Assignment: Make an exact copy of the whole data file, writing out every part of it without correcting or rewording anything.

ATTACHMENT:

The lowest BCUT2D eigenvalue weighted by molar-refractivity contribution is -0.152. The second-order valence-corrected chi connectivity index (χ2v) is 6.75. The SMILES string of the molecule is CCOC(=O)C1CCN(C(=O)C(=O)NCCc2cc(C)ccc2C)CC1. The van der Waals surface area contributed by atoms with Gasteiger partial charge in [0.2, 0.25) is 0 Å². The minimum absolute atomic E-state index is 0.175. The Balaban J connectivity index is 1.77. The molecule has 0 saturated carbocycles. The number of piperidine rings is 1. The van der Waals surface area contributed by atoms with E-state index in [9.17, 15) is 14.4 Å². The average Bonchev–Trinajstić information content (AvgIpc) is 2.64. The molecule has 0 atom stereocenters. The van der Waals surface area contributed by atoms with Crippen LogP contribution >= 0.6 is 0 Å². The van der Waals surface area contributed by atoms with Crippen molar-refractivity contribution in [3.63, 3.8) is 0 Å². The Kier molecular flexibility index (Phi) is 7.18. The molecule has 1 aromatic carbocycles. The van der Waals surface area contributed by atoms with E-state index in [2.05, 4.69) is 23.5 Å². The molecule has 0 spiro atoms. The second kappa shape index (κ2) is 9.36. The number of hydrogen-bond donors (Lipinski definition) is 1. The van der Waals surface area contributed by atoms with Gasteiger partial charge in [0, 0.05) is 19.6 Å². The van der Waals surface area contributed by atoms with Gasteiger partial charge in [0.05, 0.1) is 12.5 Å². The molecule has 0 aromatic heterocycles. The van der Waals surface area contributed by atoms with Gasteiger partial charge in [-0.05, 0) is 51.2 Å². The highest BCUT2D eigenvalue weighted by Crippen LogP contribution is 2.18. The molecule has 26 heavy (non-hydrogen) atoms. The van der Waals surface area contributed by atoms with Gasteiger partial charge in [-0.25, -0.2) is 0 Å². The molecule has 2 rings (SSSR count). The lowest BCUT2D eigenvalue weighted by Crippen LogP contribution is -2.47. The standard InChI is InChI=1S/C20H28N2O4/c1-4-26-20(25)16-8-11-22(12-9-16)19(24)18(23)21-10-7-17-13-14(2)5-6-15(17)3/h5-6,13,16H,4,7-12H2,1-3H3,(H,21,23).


The lowest BCUT2D eigenvalue weighted by molar-refractivity contribution is -0.152. The second-order valence-corrected chi connectivity index (χ2v) is 6.75. The SMILES string of the molecule is CCOC(=O)C1CCN(C(=O)C(=O)NCCc2cc(C)ccc2C)CC1. The van der Waals surface area contributed by atoms with Gasteiger partial charge in [0.2, 0.25) is 0 Å². The minimum absolute atomic E-state index is 0.175. The Balaban J connectivity index is 1.77. The molecule has 0 saturated carbocycles. The number of piperidine rings is 1. The van der Waals surface area contributed by atoms with E-state index in [9.17, 15) is 14.4 Å². The average Bonchev–Trinajstić information content (AvgIpc) is 2.64. The molecule has 0 atom stereocenters. The van der Waals surface area contributed by atoms with Crippen LogP contribution >= 0.6 is 0 Å². The van der Waals surface area contributed by atoms with Crippen molar-refractivity contribution in [3.63, 3.8) is 0 Å². The Kier molecular flexibility index (Phi) is 7.18. The molecule has 1 aromatic carbocycles. The van der Waals surface area contributed by atoms with E-state index in [2.05, 4.69) is 23.5 Å². The molecule has 0 spiro atoms. The second kappa shape index (κ2) is 9.36. The number of hydrogen-bond donors (Lipinski definition) is 1. The van der Waals surface area contributed by atoms with Gasteiger partial charge in [0, 0.05) is 19.6 Å². The van der Waals surface area contributed by atoms with Gasteiger partial charge in [0.05, 0.1) is 12.5 Å². The molecule has 0 aromatic heterocycles. The van der Waals surface area contributed by atoms with Gasteiger partial charge in [-0.05, 0) is 51.2 Å². The highest BCUT2D eigenvalue weighted by Crippen LogP contribution is 2.18. The molecule has 26 heavy (non-hydrogen) atoms. The van der Waals surface area contributed by atoms with Gasteiger partial charge in [-0.25, -0.2) is 0 Å². The molecule has 2 rings (SSSR count). The lowest BCUT2D eigenvalue weighted by Crippen LogP contribution is -2.47. The standard InChI is InChI=1S/C20H28N2O4/c1-4-26-20(25)16-8-11-22(12-9-16)19(24)18(23)21-10-7-17-13-14(2)5-6-15(17)3/h5-6,13,16H,4,7-12H2,1-3H3,(H,21,23).